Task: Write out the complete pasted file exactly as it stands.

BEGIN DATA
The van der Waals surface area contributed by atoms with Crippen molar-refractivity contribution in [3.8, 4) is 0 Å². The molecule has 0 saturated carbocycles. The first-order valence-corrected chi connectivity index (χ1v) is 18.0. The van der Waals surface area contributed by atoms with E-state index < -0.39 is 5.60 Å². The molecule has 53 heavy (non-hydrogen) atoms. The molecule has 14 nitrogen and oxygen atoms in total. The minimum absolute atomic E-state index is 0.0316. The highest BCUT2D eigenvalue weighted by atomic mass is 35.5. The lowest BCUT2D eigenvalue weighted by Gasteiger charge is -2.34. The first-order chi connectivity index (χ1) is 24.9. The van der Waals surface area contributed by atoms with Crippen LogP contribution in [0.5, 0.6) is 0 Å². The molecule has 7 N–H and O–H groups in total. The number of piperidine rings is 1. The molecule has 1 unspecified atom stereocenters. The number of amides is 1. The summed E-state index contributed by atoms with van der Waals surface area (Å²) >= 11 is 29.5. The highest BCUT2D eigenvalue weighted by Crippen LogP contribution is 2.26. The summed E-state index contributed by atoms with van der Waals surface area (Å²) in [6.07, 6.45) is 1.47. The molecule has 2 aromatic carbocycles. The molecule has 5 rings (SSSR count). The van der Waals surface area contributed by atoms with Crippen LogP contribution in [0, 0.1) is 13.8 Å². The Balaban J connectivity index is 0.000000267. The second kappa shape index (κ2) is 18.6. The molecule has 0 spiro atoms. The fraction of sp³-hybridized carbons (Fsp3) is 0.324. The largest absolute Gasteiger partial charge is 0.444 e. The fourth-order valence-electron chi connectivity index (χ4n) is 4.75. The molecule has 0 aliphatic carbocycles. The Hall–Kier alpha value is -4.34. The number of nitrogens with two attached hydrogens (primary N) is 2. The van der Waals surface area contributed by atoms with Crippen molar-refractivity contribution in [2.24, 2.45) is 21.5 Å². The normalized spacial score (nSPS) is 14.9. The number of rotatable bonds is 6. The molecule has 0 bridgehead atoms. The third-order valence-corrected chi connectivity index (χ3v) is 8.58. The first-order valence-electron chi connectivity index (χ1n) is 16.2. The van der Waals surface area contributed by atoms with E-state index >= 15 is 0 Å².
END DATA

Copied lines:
The van der Waals surface area contributed by atoms with Crippen molar-refractivity contribution in [3.8, 4) is 0 Å². The molecule has 0 saturated carbocycles. The first-order valence-corrected chi connectivity index (χ1v) is 18.0. The van der Waals surface area contributed by atoms with E-state index < -0.39 is 5.60 Å². The molecule has 53 heavy (non-hydrogen) atoms. The molecule has 14 nitrogen and oxygen atoms in total. The minimum absolute atomic E-state index is 0.0316. The highest BCUT2D eigenvalue weighted by atomic mass is 35.5. The lowest BCUT2D eigenvalue weighted by Gasteiger charge is -2.34. The first-order chi connectivity index (χ1) is 24.9. The van der Waals surface area contributed by atoms with Crippen LogP contribution in [0.5, 0.6) is 0 Å². The molecule has 7 N–H and O–H groups in total. The number of piperidine rings is 1. The molecule has 1 unspecified atom stereocenters. The number of amides is 1. The summed E-state index contributed by atoms with van der Waals surface area (Å²) >= 11 is 29.5. The highest BCUT2D eigenvalue weighted by Crippen LogP contribution is 2.26. The summed E-state index contributed by atoms with van der Waals surface area (Å²) in [6.07, 6.45) is 1.47. The molecule has 2 aromatic carbocycles. The molecule has 5 rings (SSSR count). The van der Waals surface area contributed by atoms with Crippen LogP contribution in [0, 0.1) is 13.8 Å². The Balaban J connectivity index is 0.000000267. The second kappa shape index (κ2) is 18.6. The molecule has 0 spiro atoms. The fraction of sp³-hybridized carbons (Fsp3) is 0.324. The largest absolute Gasteiger partial charge is 0.444 e. The fourth-order valence-electron chi connectivity index (χ4n) is 4.75. The molecule has 0 aliphatic carbocycles. The Hall–Kier alpha value is -4.34. The number of nitrogens with two attached hydrogens (primary N) is 2. The van der Waals surface area contributed by atoms with Crippen molar-refractivity contribution in [2.24, 2.45) is 21.5 Å². The normalized spacial score (nSPS) is 14.9. The number of rotatable bonds is 6. The molecule has 0 bridgehead atoms. The third-order valence-corrected chi connectivity index (χ3v) is 8.58. The first-order valence-electron chi connectivity index (χ1n) is 16.2. The van der Waals surface area contributed by atoms with E-state index >= 15 is 0 Å².